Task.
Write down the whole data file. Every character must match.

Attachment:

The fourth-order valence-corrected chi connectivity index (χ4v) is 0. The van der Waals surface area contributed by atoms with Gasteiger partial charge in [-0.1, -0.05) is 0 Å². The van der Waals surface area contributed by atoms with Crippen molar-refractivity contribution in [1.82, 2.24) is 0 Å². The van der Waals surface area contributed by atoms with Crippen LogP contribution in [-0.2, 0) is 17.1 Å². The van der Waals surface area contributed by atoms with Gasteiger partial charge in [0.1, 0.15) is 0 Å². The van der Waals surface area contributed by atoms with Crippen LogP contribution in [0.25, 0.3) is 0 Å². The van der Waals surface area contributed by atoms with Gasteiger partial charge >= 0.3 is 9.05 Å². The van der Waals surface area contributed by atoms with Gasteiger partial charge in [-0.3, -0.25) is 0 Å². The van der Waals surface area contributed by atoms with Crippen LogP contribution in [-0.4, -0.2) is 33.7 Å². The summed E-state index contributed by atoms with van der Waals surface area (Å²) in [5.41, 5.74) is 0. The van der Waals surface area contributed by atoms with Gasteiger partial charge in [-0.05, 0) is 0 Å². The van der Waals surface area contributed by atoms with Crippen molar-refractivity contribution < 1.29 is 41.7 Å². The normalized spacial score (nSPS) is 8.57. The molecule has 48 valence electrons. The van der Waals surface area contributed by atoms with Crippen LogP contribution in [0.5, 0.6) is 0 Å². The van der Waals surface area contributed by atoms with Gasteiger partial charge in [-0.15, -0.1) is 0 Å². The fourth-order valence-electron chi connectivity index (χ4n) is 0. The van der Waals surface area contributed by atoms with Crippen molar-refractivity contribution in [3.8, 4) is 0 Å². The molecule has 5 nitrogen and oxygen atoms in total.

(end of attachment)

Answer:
The fourth-order valence-corrected chi connectivity index (χ4v) is 0. The van der Waals surface area contributed by atoms with Gasteiger partial charge in [-0.1, -0.05) is 0 Å². The van der Waals surface area contributed by atoms with Crippen molar-refractivity contribution in [1.82, 2.24) is 0 Å². The van der Waals surface area contributed by atoms with Crippen LogP contribution in [-0.2, 0) is 17.1 Å². The van der Waals surface area contributed by atoms with Gasteiger partial charge in [0.1, 0.15) is 0 Å². The van der Waals surface area contributed by atoms with Crippen LogP contribution in [0.25, 0.3) is 0 Å². The van der Waals surface area contributed by atoms with Gasteiger partial charge >= 0.3 is 9.05 Å². The van der Waals surface area contributed by atoms with Gasteiger partial charge in [-0.3, -0.25) is 0 Å². The van der Waals surface area contributed by atoms with Crippen LogP contribution in [-0.4, -0.2) is 33.7 Å². The summed E-state index contributed by atoms with van der Waals surface area (Å²) in [5.41, 5.74) is 0. The van der Waals surface area contributed by atoms with Gasteiger partial charge in [-0.05, 0) is 0 Å². The van der Waals surface area contributed by atoms with Crippen molar-refractivity contribution < 1.29 is 41.7 Å². The normalized spacial score (nSPS) is 8.57. The molecule has 48 valence electrons. The van der Waals surface area contributed by atoms with Crippen LogP contribution in [0.5, 0.6) is 0 Å². The van der Waals surface area contributed by atoms with Gasteiger partial charge in [-0.15, -0.1) is 0 Å². The fourth-order valence-electron chi connectivity index (χ4n) is 0. The van der Waals surface area contributed by atoms with Crippen molar-refractivity contribution in [3.8, 4) is 0 Å². The molecule has 5 nitrogen and oxygen atoms in total.